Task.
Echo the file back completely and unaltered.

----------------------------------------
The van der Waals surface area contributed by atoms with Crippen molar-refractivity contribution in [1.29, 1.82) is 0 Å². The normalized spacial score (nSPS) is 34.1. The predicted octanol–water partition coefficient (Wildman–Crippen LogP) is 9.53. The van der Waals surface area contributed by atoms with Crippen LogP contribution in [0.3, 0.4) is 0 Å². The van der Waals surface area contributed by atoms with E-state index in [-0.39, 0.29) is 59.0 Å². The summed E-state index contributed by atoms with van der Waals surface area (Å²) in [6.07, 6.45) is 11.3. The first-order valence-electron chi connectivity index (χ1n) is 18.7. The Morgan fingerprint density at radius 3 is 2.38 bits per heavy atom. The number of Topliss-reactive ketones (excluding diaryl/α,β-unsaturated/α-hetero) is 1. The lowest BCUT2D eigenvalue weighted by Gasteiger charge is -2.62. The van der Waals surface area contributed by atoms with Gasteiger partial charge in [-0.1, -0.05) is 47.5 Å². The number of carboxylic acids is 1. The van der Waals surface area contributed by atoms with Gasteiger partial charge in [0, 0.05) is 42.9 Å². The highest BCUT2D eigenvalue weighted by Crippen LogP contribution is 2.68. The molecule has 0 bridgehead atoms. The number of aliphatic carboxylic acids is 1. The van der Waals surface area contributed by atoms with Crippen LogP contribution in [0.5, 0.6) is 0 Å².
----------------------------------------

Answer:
The van der Waals surface area contributed by atoms with Crippen molar-refractivity contribution in [1.29, 1.82) is 0 Å². The normalized spacial score (nSPS) is 34.1. The predicted octanol–water partition coefficient (Wildman–Crippen LogP) is 9.53. The van der Waals surface area contributed by atoms with Crippen LogP contribution in [0.3, 0.4) is 0 Å². The van der Waals surface area contributed by atoms with E-state index in [-0.39, 0.29) is 59.0 Å². The summed E-state index contributed by atoms with van der Waals surface area (Å²) in [6.07, 6.45) is 11.3. The first-order valence-electron chi connectivity index (χ1n) is 18.7. The Morgan fingerprint density at radius 3 is 2.38 bits per heavy atom. The number of Topliss-reactive ketones (excluding diaryl/α,β-unsaturated/α-hetero) is 1. The lowest BCUT2D eigenvalue weighted by Gasteiger charge is -2.62. The van der Waals surface area contributed by atoms with Gasteiger partial charge in [-0.1, -0.05) is 47.5 Å². The number of carboxylic acids is 1. The van der Waals surface area contributed by atoms with Gasteiger partial charge in [0, 0.05) is 42.9 Å². The highest BCUT2D eigenvalue weighted by Crippen LogP contribution is 2.68. The molecule has 0 bridgehead atoms. The number of aliphatic carboxylic acids is 1. The van der Waals surface area contributed by atoms with Crippen LogP contribution in [0.5, 0.6) is 0 Å².